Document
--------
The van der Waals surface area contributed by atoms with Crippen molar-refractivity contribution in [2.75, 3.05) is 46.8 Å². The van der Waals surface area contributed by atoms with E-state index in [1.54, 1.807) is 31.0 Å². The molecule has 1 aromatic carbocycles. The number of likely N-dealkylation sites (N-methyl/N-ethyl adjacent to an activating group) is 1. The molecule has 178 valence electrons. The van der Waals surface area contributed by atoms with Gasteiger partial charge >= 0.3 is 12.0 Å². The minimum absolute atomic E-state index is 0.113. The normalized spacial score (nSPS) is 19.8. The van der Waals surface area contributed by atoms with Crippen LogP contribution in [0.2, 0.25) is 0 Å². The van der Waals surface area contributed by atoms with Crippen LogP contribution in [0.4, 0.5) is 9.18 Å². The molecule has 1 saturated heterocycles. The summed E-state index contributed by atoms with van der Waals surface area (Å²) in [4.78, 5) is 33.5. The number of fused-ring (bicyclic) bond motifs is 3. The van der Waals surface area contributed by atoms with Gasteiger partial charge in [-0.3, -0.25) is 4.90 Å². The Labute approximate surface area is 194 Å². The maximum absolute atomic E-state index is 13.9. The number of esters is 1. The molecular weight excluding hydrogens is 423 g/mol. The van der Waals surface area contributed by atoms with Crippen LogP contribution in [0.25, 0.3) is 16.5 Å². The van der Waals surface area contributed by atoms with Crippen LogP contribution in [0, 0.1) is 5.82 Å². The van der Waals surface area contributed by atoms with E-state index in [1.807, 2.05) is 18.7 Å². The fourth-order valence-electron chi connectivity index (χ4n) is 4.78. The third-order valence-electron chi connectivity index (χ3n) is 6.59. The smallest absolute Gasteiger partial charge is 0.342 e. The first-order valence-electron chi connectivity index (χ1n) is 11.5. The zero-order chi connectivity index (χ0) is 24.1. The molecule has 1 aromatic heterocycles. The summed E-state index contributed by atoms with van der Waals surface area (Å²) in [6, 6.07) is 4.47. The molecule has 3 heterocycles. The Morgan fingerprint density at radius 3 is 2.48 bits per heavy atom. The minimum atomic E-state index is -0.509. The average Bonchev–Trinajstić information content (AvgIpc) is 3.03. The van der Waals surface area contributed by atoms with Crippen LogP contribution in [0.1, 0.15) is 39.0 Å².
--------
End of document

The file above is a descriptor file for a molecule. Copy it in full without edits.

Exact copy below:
The van der Waals surface area contributed by atoms with Crippen molar-refractivity contribution in [2.75, 3.05) is 46.8 Å². The van der Waals surface area contributed by atoms with E-state index in [1.54, 1.807) is 31.0 Å². The molecule has 1 aromatic carbocycles. The number of likely N-dealkylation sites (N-methyl/N-ethyl adjacent to an activating group) is 1. The molecule has 178 valence electrons. The van der Waals surface area contributed by atoms with Gasteiger partial charge >= 0.3 is 12.0 Å². The minimum absolute atomic E-state index is 0.113. The normalized spacial score (nSPS) is 19.8. The van der Waals surface area contributed by atoms with Crippen LogP contribution in [0.2, 0.25) is 0 Å². The van der Waals surface area contributed by atoms with Crippen LogP contribution in [0.4, 0.5) is 9.18 Å². The molecule has 1 saturated heterocycles. The summed E-state index contributed by atoms with van der Waals surface area (Å²) in [4.78, 5) is 33.5. The number of fused-ring (bicyclic) bond motifs is 3. The van der Waals surface area contributed by atoms with Gasteiger partial charge in [-0.3, -0.25) is 4.90 Å². The Labute approximate surface area is 194 Å². The maximum absolute atomic E-state index is 13.9. The number of esters is 1. The molecular weight excluding hydrogens is 423 g/mol. The van der Waals surface area contributed by atoms with Crippen LogP contribution in [0.25, 0.3) is 16.5 Å². The van der Waals surface area contributed by atoms with Crippen LogP contribution in [0, 0.1) is 5.82 Å². The van der Waals surface area contributed by atoms with E-state index in [1.807, 2.05) is 18.7 Å². The fourth-order valence-electron chi connectivity index (χ4n) is 4.78. The third-order valence-electron chi connectivity index (χ3n) is 6.59. The smallest absolute Gasteiger partial charge is 0.342 e. The first-order valence-electron chi connectivity index (χ1n) is 11.5. The zero-order chi connectivity index (χ0) is 24.1. The molecule has 1 aromatic heterocycles. The summed E-state index contributed by atoms with van der Waals surface area (Å²) in [6, 6.07) is 4.47. The molecule has 3 heterocycles. The Morgan fingerprint density at radius 3 is 2.48 bits per heavy atom. The minimum atomic E-state index is -0.509. The average Bonchev–Trinajstić information content (AvgIpc) is 3.03. The van der Waals surface area contributed by atoms with Crippen LogP contribution in [0.1, 0.15) is 39.0 Å².